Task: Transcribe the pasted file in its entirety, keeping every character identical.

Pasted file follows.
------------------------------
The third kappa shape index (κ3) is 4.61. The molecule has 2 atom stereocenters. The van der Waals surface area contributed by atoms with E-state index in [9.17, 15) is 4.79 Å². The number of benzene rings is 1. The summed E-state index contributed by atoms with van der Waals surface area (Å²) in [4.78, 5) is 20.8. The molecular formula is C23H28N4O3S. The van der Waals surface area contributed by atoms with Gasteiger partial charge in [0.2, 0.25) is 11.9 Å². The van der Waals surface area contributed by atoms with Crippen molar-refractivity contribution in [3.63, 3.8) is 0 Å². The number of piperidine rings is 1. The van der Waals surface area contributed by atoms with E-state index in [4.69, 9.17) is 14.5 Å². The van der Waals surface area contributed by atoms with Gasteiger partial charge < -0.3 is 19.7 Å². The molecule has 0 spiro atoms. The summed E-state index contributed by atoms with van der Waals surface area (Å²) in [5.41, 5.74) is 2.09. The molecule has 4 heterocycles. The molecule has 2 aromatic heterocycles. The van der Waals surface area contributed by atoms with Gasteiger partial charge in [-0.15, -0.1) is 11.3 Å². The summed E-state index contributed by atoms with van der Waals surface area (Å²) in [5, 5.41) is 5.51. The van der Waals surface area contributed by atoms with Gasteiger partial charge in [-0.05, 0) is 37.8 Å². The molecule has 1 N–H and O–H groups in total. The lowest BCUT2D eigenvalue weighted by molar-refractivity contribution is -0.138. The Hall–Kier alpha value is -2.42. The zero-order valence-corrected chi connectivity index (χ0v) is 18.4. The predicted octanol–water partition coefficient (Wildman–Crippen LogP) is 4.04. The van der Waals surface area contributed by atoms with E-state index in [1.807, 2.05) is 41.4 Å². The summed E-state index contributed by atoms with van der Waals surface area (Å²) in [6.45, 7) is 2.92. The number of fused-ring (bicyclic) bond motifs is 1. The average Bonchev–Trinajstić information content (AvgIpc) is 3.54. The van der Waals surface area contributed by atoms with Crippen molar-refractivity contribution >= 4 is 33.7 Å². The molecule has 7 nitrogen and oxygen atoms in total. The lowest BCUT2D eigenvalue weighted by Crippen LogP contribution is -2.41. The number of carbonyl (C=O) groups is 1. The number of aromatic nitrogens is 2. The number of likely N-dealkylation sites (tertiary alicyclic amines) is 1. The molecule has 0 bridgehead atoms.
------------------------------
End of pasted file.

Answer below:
The third kappa shape index (κ3) is 4.61. The molecule has 2 atom stereocenters. The van der Waals surface area contributed by atoms with E-state index in [9.17, 15) is 4.79 Å². The number of benzene rings is 1. The summed E-state index contributed by atoms with van der Waals surface area (Å²) in [4.78, 5) is 20.8. The molecular formula is C23H28N4O3S. The van der Waals surface area contributed by atoms with Gasteiger partial charge in [0.2, 0.25) is 11.9 Å². The van der Waals surface area contributed by atoms with Crippen molar-refractivity contribution in [3.63, 3.8) is 0 Å². The number of piperidine rings is 1. The van der Waals surface area contributed by atoms with E-state index in [4.69, 9.17) is 14.5 Å². The van der Waals surface area contributed by atoms with Gasteiger partial charge < -0.3 is 19.7 Å². The molecule has 0 spiro atoms. The summed E-state index contributed by atoms with van der Waals surface area (Å²) in [5.41, 5.74) is 2.09. The molecule has 4 heterocycles. The molecule has 2 aromatic heterocycles. The van der Waals surface area contributed by atoms with Gasteiger partial charge in [-0.15, -0.1) is 11.3 Å². The summed E-state index contributed by atoms with van der Waals surface area (Å²) in [5, 5.41) is 5.51. The van der Waals surface area contributed by atoms with Gasteiger partial charge in [-0.05, 0) is 37.8 Å². The molecule has 1 N–H and O–H groups in total. The lowest BCUT2D eigenvalue weighted by molar-refractivity contribution is -0.138. The Hall–Kier alpha value is -2.42. The zero-order valence-corrected chi connectivity index (χ0v) is 18.4. The predicted octanol–water partition coefficient (Wildman–Crippen LogP) is 4.04. The van der Waals surface area contributed by atoms with E-state index in [1.807, 2.05) is 41.4 Å². The summed E-state index contributed by atoms with van der Waals surface area (Å²) in [6.45, 7) is 2.92. The number of fused-ring (bicyclic) bond motifs is 1. The average Bonchev–Trinajstić information content (AvgIpc) is 3.54. The van der Waals surface area contributed by atoms with Crippen molar-refractivity contribution >= 4 is 33.7 Å². The molecule has 7 nitrogen and oxygen atoms in total. The lowest BCUT2D eigenvalue weighted by Crippen LogP contribution is -2.41. The number of carbonyl (C=O) groups is 1. The number of aromatic nitrogens is 2. The number of likely N-dealkylation sites (tertiary alicyclic amines) is 1. The molecule has 0 bridgehead atoms.